Origin of sum-up
Definition for sum up (2 of 2)
- the limit of the sequence of partial sums of a given infinite series.
- union(def 10a).
verb (used with object), summed, sum·ming.
verb (used without object), summed, sum·ming.
- to reckon: We summed up our assets and liabilities.
- to bring into or contain in a brief and comprehensive statement; summarize: to sum up the case for the prosecution.
- to form a quick estimate of: I summed him up in a minute.
Origin of sum
British Dictionary definitions for sum up (1 of 3)
British Dictionary definitions for sum up (2 of 3)
- the result of the addition of numbers, quantities, objects, etc
- the cardinality of the union of disjoint sets whose cardinalities are the given numbers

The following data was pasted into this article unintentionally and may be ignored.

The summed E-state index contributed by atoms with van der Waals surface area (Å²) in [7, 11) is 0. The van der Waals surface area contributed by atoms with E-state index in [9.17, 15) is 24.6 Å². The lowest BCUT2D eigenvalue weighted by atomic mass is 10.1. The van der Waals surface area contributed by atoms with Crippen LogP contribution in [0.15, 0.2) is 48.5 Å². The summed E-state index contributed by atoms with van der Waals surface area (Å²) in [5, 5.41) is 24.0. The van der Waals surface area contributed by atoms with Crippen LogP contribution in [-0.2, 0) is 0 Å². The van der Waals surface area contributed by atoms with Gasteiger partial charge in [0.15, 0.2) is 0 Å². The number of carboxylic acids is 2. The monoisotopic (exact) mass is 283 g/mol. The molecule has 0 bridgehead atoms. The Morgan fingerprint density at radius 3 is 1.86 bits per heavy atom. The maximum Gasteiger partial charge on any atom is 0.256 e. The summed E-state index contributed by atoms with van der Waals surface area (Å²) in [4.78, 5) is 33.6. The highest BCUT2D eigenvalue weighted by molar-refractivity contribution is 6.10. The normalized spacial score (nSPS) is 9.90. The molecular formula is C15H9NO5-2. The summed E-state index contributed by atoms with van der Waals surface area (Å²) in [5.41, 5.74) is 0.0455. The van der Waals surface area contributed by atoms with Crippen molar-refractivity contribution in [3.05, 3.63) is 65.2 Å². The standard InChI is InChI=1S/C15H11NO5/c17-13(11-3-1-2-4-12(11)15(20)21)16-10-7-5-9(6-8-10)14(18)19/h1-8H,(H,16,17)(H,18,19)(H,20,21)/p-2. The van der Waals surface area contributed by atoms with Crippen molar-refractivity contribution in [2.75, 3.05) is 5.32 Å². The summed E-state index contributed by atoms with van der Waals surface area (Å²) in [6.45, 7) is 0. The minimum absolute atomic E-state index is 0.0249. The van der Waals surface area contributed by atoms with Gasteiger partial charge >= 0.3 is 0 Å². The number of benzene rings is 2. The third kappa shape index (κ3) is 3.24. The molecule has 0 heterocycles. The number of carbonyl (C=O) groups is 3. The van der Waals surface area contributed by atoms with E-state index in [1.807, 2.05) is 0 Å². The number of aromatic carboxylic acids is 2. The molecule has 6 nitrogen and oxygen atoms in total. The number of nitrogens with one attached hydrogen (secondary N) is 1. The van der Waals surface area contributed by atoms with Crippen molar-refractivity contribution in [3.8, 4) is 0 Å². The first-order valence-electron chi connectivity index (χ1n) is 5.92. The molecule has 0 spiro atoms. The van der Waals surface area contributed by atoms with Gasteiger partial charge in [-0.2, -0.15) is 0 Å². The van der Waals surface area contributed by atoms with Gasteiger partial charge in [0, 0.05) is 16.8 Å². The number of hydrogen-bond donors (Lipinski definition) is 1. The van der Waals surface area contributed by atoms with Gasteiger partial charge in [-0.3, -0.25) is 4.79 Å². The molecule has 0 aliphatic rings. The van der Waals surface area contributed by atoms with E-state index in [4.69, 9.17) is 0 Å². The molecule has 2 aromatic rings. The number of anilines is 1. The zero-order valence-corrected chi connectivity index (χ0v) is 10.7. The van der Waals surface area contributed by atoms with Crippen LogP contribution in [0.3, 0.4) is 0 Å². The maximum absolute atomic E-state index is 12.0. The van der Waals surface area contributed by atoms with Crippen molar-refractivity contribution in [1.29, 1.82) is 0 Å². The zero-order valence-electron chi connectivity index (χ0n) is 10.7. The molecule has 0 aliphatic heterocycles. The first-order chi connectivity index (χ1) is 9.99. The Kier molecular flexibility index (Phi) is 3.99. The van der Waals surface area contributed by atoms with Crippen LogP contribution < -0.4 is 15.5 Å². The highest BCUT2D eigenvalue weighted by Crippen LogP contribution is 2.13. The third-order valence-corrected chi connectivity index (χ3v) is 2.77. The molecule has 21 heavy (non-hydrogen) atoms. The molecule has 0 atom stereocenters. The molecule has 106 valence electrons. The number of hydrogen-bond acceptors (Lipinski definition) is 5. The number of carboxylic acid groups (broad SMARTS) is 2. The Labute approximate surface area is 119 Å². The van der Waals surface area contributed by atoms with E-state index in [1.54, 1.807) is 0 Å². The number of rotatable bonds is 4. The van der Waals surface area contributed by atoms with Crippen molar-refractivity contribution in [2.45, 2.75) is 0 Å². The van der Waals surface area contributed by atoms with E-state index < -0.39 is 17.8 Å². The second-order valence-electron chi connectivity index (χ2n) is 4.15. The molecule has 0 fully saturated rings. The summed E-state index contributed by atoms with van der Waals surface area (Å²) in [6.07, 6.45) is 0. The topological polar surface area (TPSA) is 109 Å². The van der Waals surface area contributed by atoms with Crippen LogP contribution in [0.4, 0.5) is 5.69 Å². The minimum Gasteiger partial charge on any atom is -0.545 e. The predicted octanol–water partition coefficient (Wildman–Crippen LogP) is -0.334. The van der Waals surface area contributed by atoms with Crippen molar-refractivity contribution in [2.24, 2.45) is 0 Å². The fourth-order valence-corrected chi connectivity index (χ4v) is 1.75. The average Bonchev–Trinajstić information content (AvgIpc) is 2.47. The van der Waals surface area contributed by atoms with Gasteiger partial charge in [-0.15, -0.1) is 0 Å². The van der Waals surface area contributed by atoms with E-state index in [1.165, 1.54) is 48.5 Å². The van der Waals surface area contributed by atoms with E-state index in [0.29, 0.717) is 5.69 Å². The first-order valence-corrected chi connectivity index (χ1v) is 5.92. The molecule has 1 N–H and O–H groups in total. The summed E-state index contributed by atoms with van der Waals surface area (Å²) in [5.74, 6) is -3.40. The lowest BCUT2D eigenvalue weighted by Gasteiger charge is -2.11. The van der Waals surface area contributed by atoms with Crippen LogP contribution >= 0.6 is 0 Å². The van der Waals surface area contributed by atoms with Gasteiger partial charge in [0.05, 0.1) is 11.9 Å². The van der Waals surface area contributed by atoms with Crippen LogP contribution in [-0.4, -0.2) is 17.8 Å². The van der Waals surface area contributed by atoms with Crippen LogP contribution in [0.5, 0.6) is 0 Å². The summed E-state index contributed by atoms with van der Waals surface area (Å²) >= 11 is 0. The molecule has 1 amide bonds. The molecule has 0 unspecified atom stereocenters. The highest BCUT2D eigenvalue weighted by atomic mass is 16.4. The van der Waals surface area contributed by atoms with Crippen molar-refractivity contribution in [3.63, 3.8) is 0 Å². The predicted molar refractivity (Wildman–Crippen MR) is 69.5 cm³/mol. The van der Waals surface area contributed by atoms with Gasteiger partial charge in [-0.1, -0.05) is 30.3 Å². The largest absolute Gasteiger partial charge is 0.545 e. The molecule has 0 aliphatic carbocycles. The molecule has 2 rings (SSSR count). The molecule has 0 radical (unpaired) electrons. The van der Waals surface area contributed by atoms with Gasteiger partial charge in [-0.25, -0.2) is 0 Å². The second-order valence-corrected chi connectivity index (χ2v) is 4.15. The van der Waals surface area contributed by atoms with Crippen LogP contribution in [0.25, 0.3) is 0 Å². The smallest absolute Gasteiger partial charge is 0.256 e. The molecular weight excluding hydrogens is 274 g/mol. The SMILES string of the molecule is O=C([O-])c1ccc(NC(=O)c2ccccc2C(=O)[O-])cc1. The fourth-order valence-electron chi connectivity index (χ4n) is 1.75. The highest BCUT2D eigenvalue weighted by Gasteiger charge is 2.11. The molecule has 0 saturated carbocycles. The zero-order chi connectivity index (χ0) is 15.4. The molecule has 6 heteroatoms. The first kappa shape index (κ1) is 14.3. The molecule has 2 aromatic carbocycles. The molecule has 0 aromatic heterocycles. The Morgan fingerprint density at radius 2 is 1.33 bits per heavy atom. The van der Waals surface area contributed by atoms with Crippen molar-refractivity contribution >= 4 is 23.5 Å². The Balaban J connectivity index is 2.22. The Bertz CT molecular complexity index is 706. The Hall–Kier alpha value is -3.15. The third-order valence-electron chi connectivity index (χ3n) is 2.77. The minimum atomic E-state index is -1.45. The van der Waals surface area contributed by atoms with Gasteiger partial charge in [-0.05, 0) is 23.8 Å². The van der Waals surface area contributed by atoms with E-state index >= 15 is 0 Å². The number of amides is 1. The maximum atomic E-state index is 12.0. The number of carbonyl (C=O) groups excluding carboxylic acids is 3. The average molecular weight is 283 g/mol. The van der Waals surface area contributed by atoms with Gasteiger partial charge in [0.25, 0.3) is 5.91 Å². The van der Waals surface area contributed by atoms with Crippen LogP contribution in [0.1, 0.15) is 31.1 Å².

verb sums, summing or summed
Word Origin for sum
British Dictionary definitions for sum up (3 of 3)
noun plural sumy (sʊmɪ)
Word Origin and History for sum up
late 13c., "quantity or amount of money," from Anglo-French and Old French summe (13c.), from Latin summa "total number, whole, essence, gist," noun use of fem. of summus "highest," from PIE *sup-mos-, from root *uper "over" (see super-).
The sense development from "highest" to "total number" is probably via the Roman custom of adding up a stack of figures from the bottom and writing the sum at the top, rather than at the bottom as we do now (cf. the bottom line). Meaning "total number of anything" is recorded from late 14c. Meaning "essence of a writing or speech" also is attested from late 14c. The verb is attested from c.1300; meaning "briefly state the substance of" (now usually with up) is first recorded 1620s. Sum-total is attested from late 14c., from Medieval Latin summa totalis.
Science definitions for sum up
Idioms and Phrases with sum up
Present the substance of, summarize, as in They always sum up the important news in a couple of minutes, or That expletive sums up my feelings about the matter. [Early 1600s]